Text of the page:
fbpx
Photo from Shutterstock.com

Is having an opinion also akin to “fake news”?

Reading an article which talks at length about how historian PJ Thum (Thum) has been misquoted by a Facebook page gave me some food for thought. Thum had said in earlier times that “Equally, your post could be completely accurate and factual, but could be deemed “misleading” because you omitted a fact (accidentally or otherwise). Given that it is impossible to include every single fact about any issue (especially if you are writing to a word limit), this guarantees that virtually anything can be deemed “misleading”.” This really resonates with me because it begs the pertinent question at the heart of the “Fake News” bill – “Does having an opinion that the authorities do not approve of equate to “fake news” under the “Fake News” bill?

Looking at how it is currently drafted, the answer would be yes.

The “Fake News” bill gives the police and the Attorney General’s Chambers (AGC) the power to determine if something would constitute “fake news”. In short, if I have an opinion that may perhaps be based on an error or a different interpretation of fact, this can be deemed as “fake news” by the police and/or the AGC.  In other words, it would be almost too easy for the authorities to determine that an opinion that is deemed damaging to the establishment as “fake news” when it may well be just a different opinion, albeit an opinion that is unpopular with the government. Since when is having an opinion unlawful?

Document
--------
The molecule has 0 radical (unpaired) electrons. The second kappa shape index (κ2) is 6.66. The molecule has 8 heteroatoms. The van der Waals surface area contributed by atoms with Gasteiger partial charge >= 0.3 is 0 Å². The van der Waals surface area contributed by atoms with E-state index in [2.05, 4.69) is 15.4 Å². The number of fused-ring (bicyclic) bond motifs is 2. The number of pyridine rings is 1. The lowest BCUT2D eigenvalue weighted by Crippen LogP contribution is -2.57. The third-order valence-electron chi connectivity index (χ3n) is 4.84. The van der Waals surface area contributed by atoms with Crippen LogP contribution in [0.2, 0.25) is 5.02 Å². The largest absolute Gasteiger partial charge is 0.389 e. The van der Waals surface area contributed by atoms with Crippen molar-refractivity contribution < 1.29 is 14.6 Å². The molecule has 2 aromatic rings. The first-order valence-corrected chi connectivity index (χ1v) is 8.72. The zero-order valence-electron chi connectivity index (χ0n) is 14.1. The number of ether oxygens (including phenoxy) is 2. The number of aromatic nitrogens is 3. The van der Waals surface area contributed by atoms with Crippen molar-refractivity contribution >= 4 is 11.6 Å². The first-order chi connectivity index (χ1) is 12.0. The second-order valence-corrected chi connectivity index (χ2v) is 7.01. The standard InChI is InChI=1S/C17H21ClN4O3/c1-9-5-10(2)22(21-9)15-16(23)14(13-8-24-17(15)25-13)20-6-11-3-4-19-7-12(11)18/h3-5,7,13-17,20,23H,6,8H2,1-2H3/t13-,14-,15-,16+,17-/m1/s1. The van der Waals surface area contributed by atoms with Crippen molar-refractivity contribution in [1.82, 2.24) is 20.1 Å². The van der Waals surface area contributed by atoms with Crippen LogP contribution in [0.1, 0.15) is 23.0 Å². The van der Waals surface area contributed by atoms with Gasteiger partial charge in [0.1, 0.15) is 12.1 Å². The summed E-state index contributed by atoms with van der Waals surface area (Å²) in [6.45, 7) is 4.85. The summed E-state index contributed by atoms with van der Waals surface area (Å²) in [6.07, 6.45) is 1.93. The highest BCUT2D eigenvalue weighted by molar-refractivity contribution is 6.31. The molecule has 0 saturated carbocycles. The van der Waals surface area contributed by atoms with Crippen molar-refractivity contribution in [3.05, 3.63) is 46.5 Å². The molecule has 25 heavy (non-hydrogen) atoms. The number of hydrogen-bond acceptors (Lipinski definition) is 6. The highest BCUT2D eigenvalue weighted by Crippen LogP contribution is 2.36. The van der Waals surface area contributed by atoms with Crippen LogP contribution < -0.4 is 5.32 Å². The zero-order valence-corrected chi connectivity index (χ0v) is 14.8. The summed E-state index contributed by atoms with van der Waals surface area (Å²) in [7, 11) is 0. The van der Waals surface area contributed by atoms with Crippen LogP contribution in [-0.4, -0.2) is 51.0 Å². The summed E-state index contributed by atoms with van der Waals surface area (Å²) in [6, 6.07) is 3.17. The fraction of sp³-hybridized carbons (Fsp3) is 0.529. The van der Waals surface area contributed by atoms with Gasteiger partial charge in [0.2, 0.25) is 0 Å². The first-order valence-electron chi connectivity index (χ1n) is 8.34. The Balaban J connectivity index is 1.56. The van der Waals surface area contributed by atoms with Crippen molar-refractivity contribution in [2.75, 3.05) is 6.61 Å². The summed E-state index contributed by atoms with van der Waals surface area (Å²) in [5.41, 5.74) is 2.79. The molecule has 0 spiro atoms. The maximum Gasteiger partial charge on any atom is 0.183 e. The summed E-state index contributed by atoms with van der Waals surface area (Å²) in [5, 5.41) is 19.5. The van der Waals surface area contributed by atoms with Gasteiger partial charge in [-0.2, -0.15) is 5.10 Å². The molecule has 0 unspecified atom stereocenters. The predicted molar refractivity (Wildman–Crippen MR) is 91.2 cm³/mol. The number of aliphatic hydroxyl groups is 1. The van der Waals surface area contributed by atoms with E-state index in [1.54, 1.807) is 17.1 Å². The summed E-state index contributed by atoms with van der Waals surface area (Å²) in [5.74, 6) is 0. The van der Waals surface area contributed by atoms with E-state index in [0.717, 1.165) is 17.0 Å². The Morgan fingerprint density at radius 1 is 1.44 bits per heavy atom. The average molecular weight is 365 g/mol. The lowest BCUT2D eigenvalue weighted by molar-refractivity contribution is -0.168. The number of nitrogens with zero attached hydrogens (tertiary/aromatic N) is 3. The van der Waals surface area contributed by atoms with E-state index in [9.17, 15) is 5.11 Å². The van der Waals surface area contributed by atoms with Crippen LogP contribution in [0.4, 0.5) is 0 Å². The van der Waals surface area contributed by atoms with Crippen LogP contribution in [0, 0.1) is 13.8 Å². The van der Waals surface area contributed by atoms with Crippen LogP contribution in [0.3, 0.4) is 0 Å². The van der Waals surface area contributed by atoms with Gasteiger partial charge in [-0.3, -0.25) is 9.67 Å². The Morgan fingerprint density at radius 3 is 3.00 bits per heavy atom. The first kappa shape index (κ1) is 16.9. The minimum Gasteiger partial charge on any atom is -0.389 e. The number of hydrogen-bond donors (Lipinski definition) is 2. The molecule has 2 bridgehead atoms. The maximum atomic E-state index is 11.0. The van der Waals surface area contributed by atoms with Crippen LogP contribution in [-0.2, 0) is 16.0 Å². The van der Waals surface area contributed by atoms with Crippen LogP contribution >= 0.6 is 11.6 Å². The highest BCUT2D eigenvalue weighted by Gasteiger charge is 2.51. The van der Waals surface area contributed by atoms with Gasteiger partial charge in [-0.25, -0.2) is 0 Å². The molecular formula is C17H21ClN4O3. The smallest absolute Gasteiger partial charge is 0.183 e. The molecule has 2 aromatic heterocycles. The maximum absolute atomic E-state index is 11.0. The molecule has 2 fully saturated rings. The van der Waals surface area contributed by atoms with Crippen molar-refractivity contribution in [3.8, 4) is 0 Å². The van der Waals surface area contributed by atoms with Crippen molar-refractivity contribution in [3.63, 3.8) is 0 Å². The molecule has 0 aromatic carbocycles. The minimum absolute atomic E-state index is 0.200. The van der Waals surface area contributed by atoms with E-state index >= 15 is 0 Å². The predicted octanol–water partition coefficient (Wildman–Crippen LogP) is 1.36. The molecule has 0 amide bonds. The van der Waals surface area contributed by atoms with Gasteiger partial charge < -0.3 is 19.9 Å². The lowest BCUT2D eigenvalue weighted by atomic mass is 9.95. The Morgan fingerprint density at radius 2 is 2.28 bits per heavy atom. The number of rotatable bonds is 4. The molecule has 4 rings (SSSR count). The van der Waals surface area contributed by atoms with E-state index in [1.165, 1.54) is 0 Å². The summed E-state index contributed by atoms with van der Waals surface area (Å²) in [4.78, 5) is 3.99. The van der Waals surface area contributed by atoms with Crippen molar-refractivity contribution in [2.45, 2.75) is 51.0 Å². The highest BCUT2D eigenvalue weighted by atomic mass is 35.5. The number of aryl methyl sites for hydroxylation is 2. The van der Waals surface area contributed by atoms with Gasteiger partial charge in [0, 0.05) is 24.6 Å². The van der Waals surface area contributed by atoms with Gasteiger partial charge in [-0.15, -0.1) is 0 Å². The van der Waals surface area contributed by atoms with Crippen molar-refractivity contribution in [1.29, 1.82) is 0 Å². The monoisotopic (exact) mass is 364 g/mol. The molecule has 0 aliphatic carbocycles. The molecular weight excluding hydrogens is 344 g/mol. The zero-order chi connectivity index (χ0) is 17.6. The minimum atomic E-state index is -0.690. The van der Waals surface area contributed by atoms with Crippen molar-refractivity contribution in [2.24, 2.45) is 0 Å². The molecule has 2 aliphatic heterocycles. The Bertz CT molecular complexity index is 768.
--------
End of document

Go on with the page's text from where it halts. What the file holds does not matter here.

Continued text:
What this bill can lead to if passed is that having an opinion that the government does not approve of could be deemed as criminal with severe punishment in some instances. Is this really what we want as part of our law?

Laws have to be clear and fair. Laws that are far ranging and subjective with the authorities having the power to “deem” intention essentially creates an atmosphere where no one dares to say anything that could be “deemed” as “fake news”. In this light, how can this not have a chilling effect on democracy and constructive criticism? If you are not sure whether what you say could run foul of the law, you could well come to the conclusion that you should say nothing at all.

How then is this good for the country? Wouldn’t citizens end up having zero ownership of their country and check out totally? This is not a good thing for the country even if it is perhaps beneficial for the ruling party. Where then will the checks and balances lie in a country which already has very little checks and balances in place?